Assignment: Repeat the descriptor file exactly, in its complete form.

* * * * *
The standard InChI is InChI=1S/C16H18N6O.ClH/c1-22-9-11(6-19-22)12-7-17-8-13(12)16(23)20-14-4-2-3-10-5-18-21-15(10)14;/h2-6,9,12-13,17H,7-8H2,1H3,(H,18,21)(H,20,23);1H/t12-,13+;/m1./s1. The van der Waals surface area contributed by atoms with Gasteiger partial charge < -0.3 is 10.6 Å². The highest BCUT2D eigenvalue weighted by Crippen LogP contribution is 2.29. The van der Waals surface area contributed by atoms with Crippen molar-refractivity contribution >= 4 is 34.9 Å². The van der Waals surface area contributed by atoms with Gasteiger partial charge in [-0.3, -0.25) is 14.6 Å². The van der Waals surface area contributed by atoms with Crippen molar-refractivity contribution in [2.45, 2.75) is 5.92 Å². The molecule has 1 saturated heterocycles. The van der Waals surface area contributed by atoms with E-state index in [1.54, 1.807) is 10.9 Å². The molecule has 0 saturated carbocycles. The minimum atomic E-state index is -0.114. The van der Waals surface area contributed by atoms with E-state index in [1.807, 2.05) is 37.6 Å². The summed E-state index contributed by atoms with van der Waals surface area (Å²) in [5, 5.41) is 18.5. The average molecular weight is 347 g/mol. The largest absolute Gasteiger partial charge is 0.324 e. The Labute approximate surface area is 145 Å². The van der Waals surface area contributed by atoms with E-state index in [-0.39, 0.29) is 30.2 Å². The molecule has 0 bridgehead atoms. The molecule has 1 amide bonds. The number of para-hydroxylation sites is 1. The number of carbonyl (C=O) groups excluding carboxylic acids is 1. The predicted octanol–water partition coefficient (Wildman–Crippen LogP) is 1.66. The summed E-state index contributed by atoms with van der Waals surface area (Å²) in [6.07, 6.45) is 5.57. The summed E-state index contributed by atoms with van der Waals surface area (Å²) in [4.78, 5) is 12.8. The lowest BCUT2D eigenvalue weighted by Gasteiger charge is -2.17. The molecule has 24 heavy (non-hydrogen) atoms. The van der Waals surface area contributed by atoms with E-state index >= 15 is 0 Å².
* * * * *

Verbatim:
The standard InChI is InChI=1S/C16H18N6O.ClH/c1-22-9-11(6-19-22)12-7-17-8-13(12)16(23)20-14-4-2-3-10-5-18-21-15(10)14;/h2-6,9,12-13,17H,7-8H2,1H3,(H,18,21)(H,20,23);1H/t12-,13+;/m1./s1. The van der Waals surface area contributed by atoms with Gasteiger partial charge < -0.3 is 10.6 Å². The highest BCUT2D eigenvalue weighted by Crippen LogP contribution is 2.29. The van der Waals surface area contributed by atoms with Crippen molar-refractivity contribution >= 4 is 34.9 Å². The van der Waals surface area contributed by atoms with Gasteiger partial charge in [-0.3, -0.25) is 14.6 Å². The van der Waals surface area contributed by atoms with Crippen molar-refractivity contribution in [2.45, 2.75) is 5.92 Å². The molecule has 1 saturated heterocycles. The van der Waals surface area contributed by atoms with E-state index in [1.54, 1.807) is 10.9 Å². The molecule has 0 saturated carbocycles. The minimum atomic E-state index is -0.114. The van der Waals surface area contributed by atoms with E-state index in [1.807, 2.05) is 37.6 Å². The summed E-state index contributed by atoms with van der Waals surface area (Å²) in [5, 5.41) is 18.5. The average molecular weight is 347 g/mol. The largest absolute Gasteiger partial charge is 0.324 e. The Labute approximate surface area is 145 Å². The van der Waals surface area contributed by atoms with E-state index in [-0.39, 0.29) is 30.2 Å². The molecule has 0 bridgehead atoms. The molecule has 1 amide bonds. The number of para-hydroxylation sites is 1. The number of carbonyl (C=O) groups excluding carboxylic acids is 1. The predicted octanol–water partition coefficient (Wildman–Crippen LogP) is 1.66. The summed E-state index contributed by atoms with van der Waals surface area (Å²) in [6.07, 6.45) is 5.57. The summed E-state index contributed by atoms with van der Waals surface area (Å²) in [4.78, 5) is 12.8. The lowest BCUT2D eigenvalue weighted by Gasteiger charge is -2.17. The molecule has 24 heavy (non-hydrogen) atoms. The van der Waals surface area contributed by atoms with E-state index >= 15 is 0 Å².